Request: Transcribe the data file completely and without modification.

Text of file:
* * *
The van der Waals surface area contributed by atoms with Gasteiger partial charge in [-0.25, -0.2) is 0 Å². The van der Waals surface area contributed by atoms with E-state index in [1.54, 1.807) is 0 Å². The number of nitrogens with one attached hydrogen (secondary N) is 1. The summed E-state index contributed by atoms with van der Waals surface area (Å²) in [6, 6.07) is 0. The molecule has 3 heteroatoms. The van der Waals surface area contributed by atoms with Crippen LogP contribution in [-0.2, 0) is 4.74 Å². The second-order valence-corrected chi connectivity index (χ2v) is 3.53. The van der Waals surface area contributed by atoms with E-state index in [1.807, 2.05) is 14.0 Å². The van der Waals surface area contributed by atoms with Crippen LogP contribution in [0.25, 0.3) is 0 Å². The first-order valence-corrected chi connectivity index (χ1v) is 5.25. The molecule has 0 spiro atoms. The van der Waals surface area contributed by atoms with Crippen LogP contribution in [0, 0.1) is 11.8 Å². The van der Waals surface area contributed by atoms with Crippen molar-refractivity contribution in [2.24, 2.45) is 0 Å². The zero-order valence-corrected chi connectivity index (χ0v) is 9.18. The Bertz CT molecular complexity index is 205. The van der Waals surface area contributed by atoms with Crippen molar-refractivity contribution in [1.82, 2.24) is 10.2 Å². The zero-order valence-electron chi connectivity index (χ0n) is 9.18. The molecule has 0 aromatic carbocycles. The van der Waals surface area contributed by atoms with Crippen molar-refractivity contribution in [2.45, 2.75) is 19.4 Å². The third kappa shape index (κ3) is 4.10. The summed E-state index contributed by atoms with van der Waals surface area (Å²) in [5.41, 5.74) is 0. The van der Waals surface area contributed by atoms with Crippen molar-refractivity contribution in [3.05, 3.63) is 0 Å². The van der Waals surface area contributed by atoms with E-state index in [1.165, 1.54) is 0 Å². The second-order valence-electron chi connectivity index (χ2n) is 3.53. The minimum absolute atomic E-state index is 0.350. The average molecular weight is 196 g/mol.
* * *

The van der Waals surface area contributed by atoms with Gasteiger partial charge in [-0.25, -0.2) is 0 Å². The van der Waals surface area contributed by atoms with E-state index in [1.54, 1.807) is 0 Å². The number of nitrogens with one attached hydrogen (secondary N) is 1. The summed E-state index contributed by atoms with van der Waals surface area (Å²) in [6, 6.07) is 0. The molecule has 3 heteroatoms. The van der Waals surface area contributed by atoms with Crippen LogP contribution in [-0.2, 0) is 4.74 Å². The second-order valence-corrected chi connectivity index (χ2v) is 3.53. The van der Waals surface area contributed by atoms with E-state index in [1.807, 2.05) is 14.0 Å². The van der Waals surface area contributed by atoms with Crippen LogP contribution in [0.25, 0.3) is 0 Å². The first-order valence-corrected chi connectivity index (χ1v) is 5.25. The molecule has 0 spiro atoms. The van der Waals surface area contributed by atoms with Crippen LogP contribution in [0, 0.1) is 11.8 Å². The van der Waals surface area contributed by atoms with Crippen molar-refractivity contribution in [2.24, 2.45) is 0 Å². The zero-order valence-corrected chi connectivity index (χ0v) is 9.18. The Bertz CT molecular complexity index is 205. The van der Waals surface area contributed by atoms with Crippen molar-refractivity contribution in [1.82, 2.24) is 10.2 Å². The zero-order valence-electron chi connectivity index (χ0n) is 9.18. The molecule has 0 aromatic carbocycles. The van der Waals surface area contributed by atoms with Crippen molar-refractivity contribution in [2.45, 2.75) is 19.4 Å². The third kappa shape index (κ3) is 4.10. The summed E-state index contributed by atoms with van der Waals surface area (Å²) in [5.41, 5.74) is 0. The van der Waals surface area contributed by atoms with Crippen molar-refractivity contribution in [3.05, 3.63) is 0 Å². The van der Waals surface area contributed by atoms with E-state index in [1.165, 1.54) is 0 Å². The second-order valence-electron chi connectivity index (χ2n) is 3.53. The minimum absolute atomic E-state index is 0.350. The average molecular weight is 196 g/mol.